Give a man a fish, the old saying goes, and you feed him for a day—teach a man to fish, and you feed him for a lifetime. Same goes for robots, with the exception that robots feed exclusively on electricity. The problem is figuring out the best way to teach them. Typically, robots get fairly detailed coded instructions on how to manipulate a particular object. But give it a different kind of object and you’ll blow its mind, because the machines aren’t great yet at learning and applying their skills to things they’ve never seen before.
New research out of MIT is helping change that. Engineers have developed a way for a robot arm to visually study just a handful of different shoes, craning itself back and forth like a snake to get a good look at all the angles. Then when the researchers drop a different, unfamiliar kind of shoe in front of the robot and ask it to pick it up by the tongue, the machine can identify the tongue and give it a lift—without any human guidance. They’ve taught the robot to fish for, well, boots, like in the cartoons. And that could be big news for robots that are still struggling to get a grip on the complicated world of humans.
Typically, to train a robot you have to do a lot of hand-holding. One way is to literally joystick around to learn how to manipulate objects, known as imitation learning. Or you can do some reinforcement learning, in which you let the robot try over and over to, say, get a square peg in a square hole. It makes random movements and is rewarded in a point system when it gets closer to the goal. That, of course, takes a lot of time. Or you can do the same sort of thing in simulation, though the knowledge that a virtual robot learns doesn’t easily port into a real-world machine.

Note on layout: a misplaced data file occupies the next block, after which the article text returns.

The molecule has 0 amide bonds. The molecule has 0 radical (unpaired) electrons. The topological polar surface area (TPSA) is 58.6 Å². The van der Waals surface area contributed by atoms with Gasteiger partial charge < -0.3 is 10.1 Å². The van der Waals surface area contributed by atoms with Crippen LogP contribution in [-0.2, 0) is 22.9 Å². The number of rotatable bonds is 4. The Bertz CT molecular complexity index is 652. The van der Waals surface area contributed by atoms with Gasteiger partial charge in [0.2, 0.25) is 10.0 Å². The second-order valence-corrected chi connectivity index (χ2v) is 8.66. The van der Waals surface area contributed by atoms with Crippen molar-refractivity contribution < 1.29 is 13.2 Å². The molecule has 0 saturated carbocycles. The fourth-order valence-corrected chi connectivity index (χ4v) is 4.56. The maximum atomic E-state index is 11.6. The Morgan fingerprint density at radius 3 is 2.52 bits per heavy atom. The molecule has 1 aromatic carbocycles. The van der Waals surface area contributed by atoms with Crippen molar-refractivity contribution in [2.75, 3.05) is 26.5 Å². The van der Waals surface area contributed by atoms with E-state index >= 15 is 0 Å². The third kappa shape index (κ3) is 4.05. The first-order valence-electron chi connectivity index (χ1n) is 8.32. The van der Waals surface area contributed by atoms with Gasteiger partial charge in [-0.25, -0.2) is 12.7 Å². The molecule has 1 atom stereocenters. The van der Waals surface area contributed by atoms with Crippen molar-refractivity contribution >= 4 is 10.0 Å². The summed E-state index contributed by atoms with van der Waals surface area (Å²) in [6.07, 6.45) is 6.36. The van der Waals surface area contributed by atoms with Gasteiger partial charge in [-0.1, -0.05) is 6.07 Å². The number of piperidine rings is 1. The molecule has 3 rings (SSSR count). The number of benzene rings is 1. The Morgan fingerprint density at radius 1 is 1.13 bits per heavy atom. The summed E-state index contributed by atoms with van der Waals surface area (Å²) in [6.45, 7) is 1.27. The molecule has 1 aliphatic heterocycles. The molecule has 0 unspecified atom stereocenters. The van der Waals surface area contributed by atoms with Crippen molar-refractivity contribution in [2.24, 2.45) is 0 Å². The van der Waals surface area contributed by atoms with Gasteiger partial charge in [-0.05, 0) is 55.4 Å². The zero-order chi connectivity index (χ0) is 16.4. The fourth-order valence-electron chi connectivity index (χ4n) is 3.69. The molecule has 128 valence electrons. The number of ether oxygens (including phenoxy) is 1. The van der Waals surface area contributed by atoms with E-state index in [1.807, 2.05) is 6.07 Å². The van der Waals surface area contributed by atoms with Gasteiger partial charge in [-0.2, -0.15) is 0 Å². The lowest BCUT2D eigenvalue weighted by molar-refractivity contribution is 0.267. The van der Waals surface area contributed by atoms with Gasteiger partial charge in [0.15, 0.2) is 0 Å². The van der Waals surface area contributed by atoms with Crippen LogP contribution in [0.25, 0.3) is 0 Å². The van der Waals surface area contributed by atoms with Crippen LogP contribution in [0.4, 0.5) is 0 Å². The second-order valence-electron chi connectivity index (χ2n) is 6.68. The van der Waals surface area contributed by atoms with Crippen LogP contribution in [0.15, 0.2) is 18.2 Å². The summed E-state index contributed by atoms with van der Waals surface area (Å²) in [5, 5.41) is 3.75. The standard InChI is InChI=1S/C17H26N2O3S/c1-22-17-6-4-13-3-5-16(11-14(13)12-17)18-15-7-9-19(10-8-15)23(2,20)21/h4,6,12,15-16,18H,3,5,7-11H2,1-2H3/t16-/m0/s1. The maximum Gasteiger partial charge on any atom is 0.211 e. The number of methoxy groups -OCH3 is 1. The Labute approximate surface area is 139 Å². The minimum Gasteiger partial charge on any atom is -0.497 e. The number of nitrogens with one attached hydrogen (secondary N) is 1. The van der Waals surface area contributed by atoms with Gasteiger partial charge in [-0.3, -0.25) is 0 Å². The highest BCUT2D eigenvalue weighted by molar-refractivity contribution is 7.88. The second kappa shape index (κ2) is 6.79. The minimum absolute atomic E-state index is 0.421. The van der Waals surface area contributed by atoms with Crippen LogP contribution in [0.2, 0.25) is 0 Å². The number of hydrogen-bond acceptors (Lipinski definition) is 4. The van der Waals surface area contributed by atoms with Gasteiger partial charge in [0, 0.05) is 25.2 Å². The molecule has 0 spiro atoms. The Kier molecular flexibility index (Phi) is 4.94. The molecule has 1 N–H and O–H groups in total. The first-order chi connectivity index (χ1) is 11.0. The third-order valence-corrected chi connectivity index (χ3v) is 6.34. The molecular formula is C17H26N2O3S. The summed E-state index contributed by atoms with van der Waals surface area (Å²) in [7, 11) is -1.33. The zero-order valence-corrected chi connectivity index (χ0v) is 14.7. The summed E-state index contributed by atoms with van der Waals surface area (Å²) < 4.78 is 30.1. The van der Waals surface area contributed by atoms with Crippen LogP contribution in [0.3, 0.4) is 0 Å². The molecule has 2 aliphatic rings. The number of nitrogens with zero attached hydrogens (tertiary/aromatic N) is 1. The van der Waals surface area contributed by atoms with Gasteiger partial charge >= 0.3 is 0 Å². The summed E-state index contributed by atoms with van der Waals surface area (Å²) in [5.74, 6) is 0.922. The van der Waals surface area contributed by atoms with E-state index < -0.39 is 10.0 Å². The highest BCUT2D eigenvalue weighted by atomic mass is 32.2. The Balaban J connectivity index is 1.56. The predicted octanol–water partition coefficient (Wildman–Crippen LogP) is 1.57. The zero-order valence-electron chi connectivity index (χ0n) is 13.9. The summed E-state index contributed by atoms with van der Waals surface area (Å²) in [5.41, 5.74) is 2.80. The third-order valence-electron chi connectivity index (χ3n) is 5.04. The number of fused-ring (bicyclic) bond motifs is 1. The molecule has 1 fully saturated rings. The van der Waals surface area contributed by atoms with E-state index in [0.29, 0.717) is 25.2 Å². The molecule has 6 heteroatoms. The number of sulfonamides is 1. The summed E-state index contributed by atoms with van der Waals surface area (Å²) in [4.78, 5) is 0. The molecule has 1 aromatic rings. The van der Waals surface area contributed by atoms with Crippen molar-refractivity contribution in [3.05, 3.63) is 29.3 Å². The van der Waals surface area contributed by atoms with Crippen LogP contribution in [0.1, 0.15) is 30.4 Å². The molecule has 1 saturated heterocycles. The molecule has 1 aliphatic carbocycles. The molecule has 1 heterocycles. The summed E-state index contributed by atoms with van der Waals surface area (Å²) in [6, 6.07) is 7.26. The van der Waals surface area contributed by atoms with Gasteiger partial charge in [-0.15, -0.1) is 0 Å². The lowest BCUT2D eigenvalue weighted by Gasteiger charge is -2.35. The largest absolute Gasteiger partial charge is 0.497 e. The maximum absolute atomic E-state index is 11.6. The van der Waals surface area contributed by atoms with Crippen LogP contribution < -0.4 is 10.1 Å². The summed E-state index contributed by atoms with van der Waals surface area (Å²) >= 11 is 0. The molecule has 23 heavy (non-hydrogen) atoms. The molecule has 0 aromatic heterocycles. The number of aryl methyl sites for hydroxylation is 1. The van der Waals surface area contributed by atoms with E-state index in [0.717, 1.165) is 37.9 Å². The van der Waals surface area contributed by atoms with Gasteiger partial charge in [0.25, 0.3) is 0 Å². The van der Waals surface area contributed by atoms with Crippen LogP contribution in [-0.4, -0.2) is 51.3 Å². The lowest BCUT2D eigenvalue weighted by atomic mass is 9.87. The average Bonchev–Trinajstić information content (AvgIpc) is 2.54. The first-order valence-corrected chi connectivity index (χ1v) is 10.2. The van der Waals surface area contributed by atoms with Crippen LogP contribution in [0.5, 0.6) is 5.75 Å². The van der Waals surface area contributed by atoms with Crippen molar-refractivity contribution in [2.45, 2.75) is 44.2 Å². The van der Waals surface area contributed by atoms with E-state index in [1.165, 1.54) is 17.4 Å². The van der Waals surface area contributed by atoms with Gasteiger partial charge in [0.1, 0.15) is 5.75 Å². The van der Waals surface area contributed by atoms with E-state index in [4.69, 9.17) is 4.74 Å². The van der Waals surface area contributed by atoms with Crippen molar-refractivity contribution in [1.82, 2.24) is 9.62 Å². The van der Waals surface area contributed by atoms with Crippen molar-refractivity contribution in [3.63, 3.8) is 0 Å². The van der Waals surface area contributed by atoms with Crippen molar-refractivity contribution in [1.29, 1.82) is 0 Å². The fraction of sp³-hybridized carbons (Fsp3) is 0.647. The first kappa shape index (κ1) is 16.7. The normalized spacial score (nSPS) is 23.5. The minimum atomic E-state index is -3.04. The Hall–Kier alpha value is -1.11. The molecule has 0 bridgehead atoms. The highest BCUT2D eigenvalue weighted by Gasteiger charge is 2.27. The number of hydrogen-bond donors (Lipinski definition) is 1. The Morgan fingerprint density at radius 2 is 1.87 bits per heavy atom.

This new system is unique in that it is almost entirely hands-off. For the most part, the researchers just place shoes in front of the machine. “It can build up—entirely by itself, with no human help—a very detailed visual model of these objects,” says Pete Florence, a roboticist at the MIT Computer Science and Artificial Intelligence Laboratory and lead author on a new paper describing the system. You can see it at work in the GIF above.
Think of this visual model as a coordinate system, or collection of addresses on a shoe. Or several shoes, in this case, that the robot banks as its concept of how shoes are structured. So when the researchers finish training the robot and give it a shoe it’s never seen before, it’s got context to work with.
“If we have pointed to the tongue of a shoe on a different image,” says Florence, “then the robot is basically looking at the new shoe, and it's saying, ‘Hmmm, which one of these points looks the most similar to the tongue of the other shoe?’ And it's able to identify that.” The machine reaches down and wraps its fingers around the tongue and lifts the shoe.